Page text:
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2 broken City wells may lead to water conservation in Auburn
Auburn residents may be asked to conserve water this summer because of inoperative water wells.
One water well pump at Fulmer Field recently broke apart, dropping to the bottom, likely causing the failure of a neighboring well and affecting the water quality of a third well, City officials said.
With two wells off line and the third limited, officials realized that the City would not be able to meet daily peak summer demand for water and fire flow requirements. Given these problems, the City's current supply capacity is 11 million gallons per day, but the total anticipated summer peak demand is 16.8 million gallons per day, leaving a possible deficit of 5.8 million gallons per day.
City Council members discussed the situation in a closed-door executive session last week, and emerged with a resolution authorizing "emergency contracting and water conservation measures." The purpose was to give Mayor Pete Lewis the authority to bypass usual bidding procedures so workers could quickly replace one pump well and bring the other wells back on line.
"If we went through our regular process, we'd have to put the whole thing out to bid," Lewis said. "In the winter, the City would do that, but because it is summer we need to get the replacement pump in. This way, we can just go out and buy the pump and have somebody install it in like a week."
Auburn's City Code not only empowers the mayor to waive certain contracting requirements in situations where public health and safety may be affected, it also grants the mayor authority to declare various stages of water emergencies and to implement water conservation measures as needed.
The damage to well six is suspected of having caused production to slow at well two, so that by fixing six, two will be fixed at the same time. Well seven, which is producing water, nevertheless has a high manganese content and must be blended with the water from the other wells to be usable, officials said.
“Well seven is pumping its brains out, but it needs the blend,” Lewis said.
In addition to plugging the submersible pump into well six, the City is setting up a water tie-in with Tacoma Water per a recent agreement with Cascade Water Alliance, owners of Lake Tapps. But the pipe won’t be in until September.
The resolution gives the mayor authority to operate water interties with the City of Kent and with the Lakehaven Utilities District to use their water if necessary. The City also may open an intertie with the City of Bonney Lake to supply the Lakeland Hills service area.
If necessary, the City could invoke an interrupt agreement with Covington Water District and Water District 111.
"We had an agreement with them to supply them water before I was on the Council," Lewis said. "It's an interruptable agreement, which means that if we ever have a day or days when we have to turn it off because we can't supply the water, we can just turn it off."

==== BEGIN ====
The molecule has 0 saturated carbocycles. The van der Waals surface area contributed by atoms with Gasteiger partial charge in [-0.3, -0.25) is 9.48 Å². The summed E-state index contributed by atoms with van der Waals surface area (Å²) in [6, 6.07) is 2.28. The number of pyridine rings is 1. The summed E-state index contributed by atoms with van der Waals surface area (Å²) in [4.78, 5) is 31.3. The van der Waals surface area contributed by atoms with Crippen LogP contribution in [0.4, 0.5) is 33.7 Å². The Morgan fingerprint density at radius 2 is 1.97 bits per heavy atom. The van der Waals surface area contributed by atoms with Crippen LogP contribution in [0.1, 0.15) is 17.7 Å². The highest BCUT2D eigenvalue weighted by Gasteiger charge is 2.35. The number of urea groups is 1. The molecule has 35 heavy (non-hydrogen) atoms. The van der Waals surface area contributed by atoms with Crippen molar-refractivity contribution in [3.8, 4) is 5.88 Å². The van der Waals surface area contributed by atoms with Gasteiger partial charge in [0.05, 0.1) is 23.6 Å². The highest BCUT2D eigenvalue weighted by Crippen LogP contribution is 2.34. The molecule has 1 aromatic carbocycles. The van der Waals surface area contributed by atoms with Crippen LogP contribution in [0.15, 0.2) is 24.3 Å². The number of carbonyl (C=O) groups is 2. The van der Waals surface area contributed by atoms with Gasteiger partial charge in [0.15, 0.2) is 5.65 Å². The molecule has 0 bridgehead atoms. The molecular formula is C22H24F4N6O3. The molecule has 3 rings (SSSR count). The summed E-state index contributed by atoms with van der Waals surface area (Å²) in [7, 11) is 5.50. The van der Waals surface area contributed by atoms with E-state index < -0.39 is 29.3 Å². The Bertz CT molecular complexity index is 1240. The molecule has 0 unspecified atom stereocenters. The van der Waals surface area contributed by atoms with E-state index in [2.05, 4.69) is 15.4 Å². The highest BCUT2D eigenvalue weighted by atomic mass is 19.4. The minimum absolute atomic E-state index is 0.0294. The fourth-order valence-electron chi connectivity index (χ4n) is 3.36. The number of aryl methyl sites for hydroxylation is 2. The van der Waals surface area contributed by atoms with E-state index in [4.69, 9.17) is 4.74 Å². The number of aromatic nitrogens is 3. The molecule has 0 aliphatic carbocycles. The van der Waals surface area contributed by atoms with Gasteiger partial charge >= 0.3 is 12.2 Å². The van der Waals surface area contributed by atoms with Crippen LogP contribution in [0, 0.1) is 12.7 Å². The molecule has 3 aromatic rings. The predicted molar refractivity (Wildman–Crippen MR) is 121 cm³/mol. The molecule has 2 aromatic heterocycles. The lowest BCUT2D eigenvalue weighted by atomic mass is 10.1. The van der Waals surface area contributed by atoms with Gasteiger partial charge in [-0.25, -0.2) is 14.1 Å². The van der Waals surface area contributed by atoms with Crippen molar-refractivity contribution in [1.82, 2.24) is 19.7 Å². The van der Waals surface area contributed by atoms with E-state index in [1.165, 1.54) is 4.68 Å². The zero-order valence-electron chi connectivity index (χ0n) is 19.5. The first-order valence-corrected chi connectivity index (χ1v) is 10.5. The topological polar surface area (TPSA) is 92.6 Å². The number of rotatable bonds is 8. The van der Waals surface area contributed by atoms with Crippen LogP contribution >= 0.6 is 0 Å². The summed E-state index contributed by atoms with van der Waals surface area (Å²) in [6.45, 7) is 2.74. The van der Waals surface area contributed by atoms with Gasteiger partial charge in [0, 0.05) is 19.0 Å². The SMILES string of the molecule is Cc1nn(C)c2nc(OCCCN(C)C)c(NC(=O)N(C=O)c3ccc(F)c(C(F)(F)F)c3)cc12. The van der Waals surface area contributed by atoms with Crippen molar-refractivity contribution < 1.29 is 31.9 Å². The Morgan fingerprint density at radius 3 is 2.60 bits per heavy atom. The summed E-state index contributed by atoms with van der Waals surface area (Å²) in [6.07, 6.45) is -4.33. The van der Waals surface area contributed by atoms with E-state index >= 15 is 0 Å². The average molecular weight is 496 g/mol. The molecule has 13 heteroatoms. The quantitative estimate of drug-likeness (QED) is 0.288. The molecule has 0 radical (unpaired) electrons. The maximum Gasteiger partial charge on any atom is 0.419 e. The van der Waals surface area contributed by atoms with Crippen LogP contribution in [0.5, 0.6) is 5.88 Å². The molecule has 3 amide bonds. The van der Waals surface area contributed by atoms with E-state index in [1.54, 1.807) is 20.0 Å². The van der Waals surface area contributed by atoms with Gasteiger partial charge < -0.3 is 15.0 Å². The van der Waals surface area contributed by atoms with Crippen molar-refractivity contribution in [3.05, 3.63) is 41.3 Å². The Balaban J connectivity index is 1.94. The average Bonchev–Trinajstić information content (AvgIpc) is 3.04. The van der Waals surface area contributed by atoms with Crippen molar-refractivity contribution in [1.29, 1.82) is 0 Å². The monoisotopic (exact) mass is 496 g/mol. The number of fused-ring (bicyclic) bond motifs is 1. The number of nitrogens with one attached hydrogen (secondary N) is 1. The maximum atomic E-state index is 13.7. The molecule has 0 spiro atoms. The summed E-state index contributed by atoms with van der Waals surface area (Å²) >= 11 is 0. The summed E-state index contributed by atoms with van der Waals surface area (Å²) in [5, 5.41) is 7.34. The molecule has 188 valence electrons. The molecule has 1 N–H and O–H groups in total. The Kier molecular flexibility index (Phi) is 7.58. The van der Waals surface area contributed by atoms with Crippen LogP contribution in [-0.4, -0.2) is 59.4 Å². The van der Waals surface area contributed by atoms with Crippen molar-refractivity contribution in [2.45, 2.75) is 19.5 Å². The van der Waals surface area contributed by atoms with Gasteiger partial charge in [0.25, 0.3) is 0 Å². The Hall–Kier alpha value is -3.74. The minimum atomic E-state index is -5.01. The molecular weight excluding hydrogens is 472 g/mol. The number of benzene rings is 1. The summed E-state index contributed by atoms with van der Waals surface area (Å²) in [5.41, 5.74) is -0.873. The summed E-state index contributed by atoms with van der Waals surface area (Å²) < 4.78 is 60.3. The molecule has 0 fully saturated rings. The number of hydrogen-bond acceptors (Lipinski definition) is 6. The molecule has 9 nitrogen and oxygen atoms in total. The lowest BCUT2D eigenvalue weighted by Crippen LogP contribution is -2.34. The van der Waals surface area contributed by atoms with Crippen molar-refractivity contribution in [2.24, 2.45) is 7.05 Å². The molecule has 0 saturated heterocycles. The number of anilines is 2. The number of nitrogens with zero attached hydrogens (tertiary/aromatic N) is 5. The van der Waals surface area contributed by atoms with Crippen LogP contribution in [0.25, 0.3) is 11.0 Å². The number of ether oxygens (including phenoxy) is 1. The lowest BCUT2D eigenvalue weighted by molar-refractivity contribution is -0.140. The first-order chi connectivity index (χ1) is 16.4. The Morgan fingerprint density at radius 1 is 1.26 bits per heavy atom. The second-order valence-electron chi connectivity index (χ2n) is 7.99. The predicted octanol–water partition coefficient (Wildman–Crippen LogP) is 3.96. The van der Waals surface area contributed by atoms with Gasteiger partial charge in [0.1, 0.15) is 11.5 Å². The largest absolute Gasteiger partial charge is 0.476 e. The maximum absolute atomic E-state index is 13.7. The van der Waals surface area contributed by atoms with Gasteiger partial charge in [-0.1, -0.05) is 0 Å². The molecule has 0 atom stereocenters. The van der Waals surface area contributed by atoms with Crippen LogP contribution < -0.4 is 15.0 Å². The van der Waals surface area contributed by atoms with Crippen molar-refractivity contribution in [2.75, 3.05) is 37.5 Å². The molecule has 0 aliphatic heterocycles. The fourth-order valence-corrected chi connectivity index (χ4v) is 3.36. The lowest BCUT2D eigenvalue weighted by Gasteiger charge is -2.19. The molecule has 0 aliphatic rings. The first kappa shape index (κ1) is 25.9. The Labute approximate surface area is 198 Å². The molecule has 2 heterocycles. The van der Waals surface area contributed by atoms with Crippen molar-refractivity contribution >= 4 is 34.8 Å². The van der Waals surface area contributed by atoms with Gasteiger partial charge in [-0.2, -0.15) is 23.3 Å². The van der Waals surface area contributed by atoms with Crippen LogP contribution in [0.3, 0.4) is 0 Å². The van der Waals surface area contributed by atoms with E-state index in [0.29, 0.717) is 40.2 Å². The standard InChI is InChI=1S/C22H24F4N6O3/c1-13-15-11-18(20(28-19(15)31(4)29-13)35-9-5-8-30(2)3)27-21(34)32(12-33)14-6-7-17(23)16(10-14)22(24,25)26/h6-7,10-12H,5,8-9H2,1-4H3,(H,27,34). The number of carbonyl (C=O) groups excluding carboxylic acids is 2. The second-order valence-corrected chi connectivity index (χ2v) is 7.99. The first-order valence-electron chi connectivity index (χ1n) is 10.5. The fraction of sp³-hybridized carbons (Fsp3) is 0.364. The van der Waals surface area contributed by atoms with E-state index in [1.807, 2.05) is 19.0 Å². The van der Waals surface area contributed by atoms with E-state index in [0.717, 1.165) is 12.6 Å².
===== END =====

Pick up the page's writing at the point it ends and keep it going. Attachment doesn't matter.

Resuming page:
These supply options are estimated to result in 4.2 million additional gallons.
In addition the resolution authorizes the mayor to implement stage 1-4 emergency conservation measures as conditions warrant.
"If we really got a hot day, we would start with voluntary or mandatory conservation targets," Lewis said.
The City's handling of the resolution's discussion and approval has raised eyebrows.
Asked whether a water emergency fell under one of the few allowable exemptions to the state's Open Meetings Act that would allow it to be discussed behind closed doors, City Attorney Dan Heid said this week that he believed it was justified because of the possibility of potential litigation, which is an an allowable exemption.
"I'm the one who advised the Council to do that, and I take responsibility," Heid said.
Also, the procedure is to announce to those members of the public outside the closed-door session whether the council would take any action in open session, and Lewis stepped out of the executive session nearly an hour into it to announce that there would be no action taken that night. Acting on that information, the press left the council chambers. But the council did emerge later to approve the resolution.
Lewis called it a simple mistake.
"I had not seen the resolution ahead of time, and I didn't realize there was to be any action until our city attorney brought it forward," Lewis said.
Stage 1: Anticipated water shortage. If a shortage appears imminent, the City will conduct public education regaring the benefits and necessity of reducing consumption
Stage 2: Serious water shortage. Voluntary curtailment – During this stage, the City will recommend specific voluntary curtailment actions for both residential and commercial customers.
Stage 3: Critical water shortage: Limited outdoor restrictions — If the voluntary stage does not result in the reduction needed, the City may prohibit or limit certain activities. This stage would be accompanied by an enforcement plan that could include finde for repeated violations.
Stage 4: Emergency water shortage. Mandatory outdoor restrictions and indoor curtailment.